Housing Minister, Darragh O'Brien, has said that any home for sale for €600,000 is "not affordable".
Fears have been raised that homes at the Poolbeg Strategic Development Zones (SDZ) in Dublin could see prices that high with no deal yet signed with the consortium that is building the "Pembroke Quarter".
SDZs are lands proposed to contain developments of economic or social importance to the State, and are enabled for fast track delivery of new residential and non-residential development.
The consortium — Ronan Group Real Estate, Oaktree Capital Management, Lioncor Developments, and the National Asset Management Agency — is set to provide a total of 1,000 social and affordable homes at the Irish Glass Bottle site.
A planning application for the first phase, the development of 600 apartments was made last Friday, with construction likely to commence at the beginning of next year.
However, Dublin City Council head of housing Brendan Kenny last month told TheJournal.ie that no decision had been made on pricing at the site.
Speaking at a press event in Dublin today, Mr O'Brien said that any home at that price is not affordable.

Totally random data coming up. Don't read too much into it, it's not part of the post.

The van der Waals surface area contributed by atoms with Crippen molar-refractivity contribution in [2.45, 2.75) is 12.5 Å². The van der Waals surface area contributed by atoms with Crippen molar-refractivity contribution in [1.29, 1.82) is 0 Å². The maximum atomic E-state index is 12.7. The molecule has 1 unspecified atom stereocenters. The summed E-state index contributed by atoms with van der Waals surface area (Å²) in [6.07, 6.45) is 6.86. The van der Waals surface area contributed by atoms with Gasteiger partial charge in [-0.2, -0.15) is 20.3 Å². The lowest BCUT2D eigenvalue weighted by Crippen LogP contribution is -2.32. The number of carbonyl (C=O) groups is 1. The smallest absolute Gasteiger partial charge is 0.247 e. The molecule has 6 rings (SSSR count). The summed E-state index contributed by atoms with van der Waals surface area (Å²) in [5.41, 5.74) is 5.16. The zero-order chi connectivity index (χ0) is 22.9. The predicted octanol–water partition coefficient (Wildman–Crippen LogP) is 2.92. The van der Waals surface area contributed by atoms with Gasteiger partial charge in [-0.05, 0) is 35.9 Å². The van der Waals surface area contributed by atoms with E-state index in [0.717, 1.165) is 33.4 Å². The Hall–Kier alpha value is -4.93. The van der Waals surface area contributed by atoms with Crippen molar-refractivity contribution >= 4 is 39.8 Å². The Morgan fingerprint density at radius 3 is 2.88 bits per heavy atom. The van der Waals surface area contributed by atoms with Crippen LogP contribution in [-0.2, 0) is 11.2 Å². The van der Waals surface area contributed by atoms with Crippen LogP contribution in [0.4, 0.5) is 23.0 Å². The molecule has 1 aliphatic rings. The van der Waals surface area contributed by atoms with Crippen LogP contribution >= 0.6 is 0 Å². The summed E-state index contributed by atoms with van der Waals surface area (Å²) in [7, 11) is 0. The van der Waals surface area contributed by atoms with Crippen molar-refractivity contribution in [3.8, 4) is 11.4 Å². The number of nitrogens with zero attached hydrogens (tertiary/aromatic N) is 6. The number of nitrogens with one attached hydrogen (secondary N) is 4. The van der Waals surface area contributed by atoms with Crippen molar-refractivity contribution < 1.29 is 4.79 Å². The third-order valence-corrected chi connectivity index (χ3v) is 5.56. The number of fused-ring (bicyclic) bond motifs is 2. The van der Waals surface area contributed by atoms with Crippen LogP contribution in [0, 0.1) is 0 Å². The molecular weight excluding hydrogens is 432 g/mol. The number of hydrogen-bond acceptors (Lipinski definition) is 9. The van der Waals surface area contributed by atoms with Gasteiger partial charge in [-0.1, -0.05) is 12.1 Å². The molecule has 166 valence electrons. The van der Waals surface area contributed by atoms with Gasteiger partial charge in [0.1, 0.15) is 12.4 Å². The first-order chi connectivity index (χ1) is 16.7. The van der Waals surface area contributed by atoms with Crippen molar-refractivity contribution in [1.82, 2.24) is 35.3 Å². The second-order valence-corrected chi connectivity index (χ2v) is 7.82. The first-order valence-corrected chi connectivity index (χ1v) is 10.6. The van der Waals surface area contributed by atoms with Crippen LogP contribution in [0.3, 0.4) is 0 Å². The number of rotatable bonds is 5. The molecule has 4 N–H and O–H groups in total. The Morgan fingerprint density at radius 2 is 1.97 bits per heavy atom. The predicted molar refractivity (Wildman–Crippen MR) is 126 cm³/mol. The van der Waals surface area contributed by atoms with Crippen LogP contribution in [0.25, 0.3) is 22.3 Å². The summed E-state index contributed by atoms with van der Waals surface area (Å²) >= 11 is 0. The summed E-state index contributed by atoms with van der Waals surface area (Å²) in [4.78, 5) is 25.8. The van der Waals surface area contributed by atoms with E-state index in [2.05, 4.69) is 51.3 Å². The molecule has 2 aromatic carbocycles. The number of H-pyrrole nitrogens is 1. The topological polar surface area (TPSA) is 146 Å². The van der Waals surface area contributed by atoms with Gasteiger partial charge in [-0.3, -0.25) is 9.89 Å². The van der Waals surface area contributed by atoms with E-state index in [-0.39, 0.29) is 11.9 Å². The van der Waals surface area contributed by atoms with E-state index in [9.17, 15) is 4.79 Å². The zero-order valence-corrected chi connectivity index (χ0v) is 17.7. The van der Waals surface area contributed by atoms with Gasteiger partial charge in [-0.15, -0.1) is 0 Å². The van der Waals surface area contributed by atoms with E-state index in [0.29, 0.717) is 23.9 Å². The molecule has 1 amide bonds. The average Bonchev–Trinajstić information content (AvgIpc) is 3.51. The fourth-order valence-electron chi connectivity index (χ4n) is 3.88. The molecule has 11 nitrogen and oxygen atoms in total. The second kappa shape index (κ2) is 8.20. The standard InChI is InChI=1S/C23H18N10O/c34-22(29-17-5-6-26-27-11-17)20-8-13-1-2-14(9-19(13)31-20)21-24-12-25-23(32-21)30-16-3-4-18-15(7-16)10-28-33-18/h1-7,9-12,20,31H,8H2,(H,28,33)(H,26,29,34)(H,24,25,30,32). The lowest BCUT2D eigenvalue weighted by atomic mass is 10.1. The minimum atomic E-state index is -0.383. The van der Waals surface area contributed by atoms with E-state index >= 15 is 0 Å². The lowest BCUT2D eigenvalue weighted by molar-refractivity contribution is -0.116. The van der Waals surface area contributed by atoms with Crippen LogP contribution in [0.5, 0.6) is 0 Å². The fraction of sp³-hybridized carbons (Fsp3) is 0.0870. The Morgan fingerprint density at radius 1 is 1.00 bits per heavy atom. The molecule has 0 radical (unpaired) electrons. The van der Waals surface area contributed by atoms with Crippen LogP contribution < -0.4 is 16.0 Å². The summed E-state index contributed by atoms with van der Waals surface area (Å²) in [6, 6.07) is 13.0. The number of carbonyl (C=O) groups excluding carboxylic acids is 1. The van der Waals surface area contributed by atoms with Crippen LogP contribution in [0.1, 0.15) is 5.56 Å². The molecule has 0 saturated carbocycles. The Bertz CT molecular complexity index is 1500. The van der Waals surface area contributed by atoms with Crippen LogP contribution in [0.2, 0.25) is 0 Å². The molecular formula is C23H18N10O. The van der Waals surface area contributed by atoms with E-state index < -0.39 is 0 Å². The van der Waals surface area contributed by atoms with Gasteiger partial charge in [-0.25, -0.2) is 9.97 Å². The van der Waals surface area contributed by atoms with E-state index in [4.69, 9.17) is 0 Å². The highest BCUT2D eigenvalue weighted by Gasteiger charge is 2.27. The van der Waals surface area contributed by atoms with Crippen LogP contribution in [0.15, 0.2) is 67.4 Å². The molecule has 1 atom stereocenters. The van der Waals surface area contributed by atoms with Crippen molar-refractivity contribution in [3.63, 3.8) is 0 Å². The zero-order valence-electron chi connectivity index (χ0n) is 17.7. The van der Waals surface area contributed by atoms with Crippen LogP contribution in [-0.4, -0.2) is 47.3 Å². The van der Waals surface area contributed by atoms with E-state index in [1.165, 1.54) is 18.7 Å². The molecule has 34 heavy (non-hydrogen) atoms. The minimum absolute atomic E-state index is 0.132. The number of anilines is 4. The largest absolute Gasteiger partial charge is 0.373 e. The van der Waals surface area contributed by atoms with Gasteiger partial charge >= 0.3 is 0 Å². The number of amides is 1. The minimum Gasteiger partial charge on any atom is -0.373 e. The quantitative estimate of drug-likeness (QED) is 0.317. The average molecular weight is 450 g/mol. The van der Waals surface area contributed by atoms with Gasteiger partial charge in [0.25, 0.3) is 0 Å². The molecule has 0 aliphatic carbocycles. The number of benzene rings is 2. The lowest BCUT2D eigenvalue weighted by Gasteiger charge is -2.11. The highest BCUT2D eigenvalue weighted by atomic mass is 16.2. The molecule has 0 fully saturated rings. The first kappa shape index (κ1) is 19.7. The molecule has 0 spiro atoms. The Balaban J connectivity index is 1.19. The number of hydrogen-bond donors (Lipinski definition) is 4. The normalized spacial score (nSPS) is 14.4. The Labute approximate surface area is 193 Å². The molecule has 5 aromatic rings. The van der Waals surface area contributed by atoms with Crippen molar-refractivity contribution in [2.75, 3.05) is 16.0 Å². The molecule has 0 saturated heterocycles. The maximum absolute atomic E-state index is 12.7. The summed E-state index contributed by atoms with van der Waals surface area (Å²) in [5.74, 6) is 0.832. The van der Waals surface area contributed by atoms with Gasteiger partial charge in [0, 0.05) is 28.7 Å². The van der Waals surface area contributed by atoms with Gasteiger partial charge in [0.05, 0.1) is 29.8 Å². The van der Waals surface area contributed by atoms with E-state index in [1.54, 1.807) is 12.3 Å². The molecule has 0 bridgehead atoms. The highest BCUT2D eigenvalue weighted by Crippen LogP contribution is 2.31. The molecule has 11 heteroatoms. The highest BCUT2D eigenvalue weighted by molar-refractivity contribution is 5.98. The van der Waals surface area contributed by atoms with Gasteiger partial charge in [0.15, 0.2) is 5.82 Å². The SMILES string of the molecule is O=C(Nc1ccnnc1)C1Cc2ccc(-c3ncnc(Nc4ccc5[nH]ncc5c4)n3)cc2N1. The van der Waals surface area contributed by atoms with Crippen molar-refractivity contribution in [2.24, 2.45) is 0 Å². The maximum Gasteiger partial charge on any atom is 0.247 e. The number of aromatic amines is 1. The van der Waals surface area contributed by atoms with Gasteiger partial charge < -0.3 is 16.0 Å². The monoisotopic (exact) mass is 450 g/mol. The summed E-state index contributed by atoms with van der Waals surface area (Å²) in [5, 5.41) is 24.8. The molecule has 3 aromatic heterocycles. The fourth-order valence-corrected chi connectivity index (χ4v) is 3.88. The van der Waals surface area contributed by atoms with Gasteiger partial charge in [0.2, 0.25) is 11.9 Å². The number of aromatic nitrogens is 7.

“I’m not commenting specifically on Poolbeg I want to say that to be very clear because I can’t.
"But what I’m saying in real terms what I’ve been focusing on is ensuring that we can deliver affordable homes for working people, that it’s affordable to them.
“Every application we put forward with regard to the affordable fund that we’ve established, we look at on its merits but if someone was to ask me in the normal course of events for a normal working individual, or indeed a couple, or a working family is €600,000 affordable? It’s not.”
Mr O'Brien also said that proposals to allow those in the Fair Deal scheme rent out homes could add as many as 9,000 homes to the housing market.
The 37.2-acre site is viewed as a key site in housing in the city, delivering 3,800 homes.
One-quarter of the units delivered will be allocated to social and affordable homes, which represents one of the largest developments of social and affordable housing in recent decades.